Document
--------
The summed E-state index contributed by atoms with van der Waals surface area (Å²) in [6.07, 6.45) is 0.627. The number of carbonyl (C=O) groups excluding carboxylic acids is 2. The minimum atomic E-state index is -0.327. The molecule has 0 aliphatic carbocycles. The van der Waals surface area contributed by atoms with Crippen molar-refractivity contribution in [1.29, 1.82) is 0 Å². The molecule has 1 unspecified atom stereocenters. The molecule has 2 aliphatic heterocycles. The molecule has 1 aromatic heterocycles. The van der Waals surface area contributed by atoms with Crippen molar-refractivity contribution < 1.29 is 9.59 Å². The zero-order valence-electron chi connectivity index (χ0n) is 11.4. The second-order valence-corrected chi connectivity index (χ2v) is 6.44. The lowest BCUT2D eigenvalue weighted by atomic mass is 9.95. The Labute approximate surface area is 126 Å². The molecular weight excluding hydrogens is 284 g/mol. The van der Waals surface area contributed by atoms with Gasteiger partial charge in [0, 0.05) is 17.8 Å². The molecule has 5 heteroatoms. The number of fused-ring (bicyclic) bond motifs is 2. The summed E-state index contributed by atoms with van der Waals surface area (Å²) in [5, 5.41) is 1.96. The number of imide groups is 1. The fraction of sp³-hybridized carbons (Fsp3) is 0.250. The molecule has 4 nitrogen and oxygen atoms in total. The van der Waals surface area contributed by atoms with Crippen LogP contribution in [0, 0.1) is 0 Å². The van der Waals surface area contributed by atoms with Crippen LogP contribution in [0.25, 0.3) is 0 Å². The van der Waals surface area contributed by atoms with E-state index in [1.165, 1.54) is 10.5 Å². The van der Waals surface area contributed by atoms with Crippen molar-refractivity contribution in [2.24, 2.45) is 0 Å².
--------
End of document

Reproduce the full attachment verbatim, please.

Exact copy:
The summed E-state index contributed by atoms with van der Waals surface area (Å²) in [6.07, 6.45) is 0.627. The number of carbonyl (C=O) groups excluding carboxylic acids is 2. The minimum atomic E-state index is -0.327. The molecule has 0 aliphatic carbocycles. The van der Waals surface area contributed by atoms with Crippen molar-refractivity contribution in [1.29, 1.82) is 0 Å². The molecule has 1 unspecified atom stereocenters. The molecule has 2 aliphatic heterocycles. The molecule has 1 aromatic heterocycles. The van der Waals surface area contributed by atoms with Crippen molar-refractivity contribution < 1.29 is 9.59 Å². The zero-order valence-electron chi connectivity index (χ0n) is 11.4. The second-order valence-corrected chi connectivity index (χ2v) is 6.44. The lowest BCUT2D eigenvalue weighted by atomic mass is 9.95. The Labute approximate surface area is 126 Å². The molecular weight excluding hydrogens is 284 g/mol. The van der Waals surface area contributed by atoms with Gasteiger partial charge in [0, 0.05) is 17.8 Å². The molecule has 5 heteroatoms. The number of fused-ring (bicyclic) bond motifs is 2. The summed E-state index contributed by atoms with van der Waals surface area (Å²) in [5, 5.41) is 1.96. The number of imide groups is 1. The fraction of sp³-hybridized carbons (Fsp3) is 0.250. The molecule has 4 nitrogen and oxygen atoms in total. The van der Waals surface area contributed by atoms with Crippen LogP contribution in [0, 0.1) is 0 Å². The van der Waals surface area contributed by atoms with Crippen LogP contribution in [0.25, 0.3) is 0 Å². The van der Waals surface area contributed by atoms with E-state index in [1.165, 1.54) is 10.5 Å². The van der Waals surface area contributed by atoms with Crippen molar-refractivity contribution in [2.24, 2.45) is 0 Å².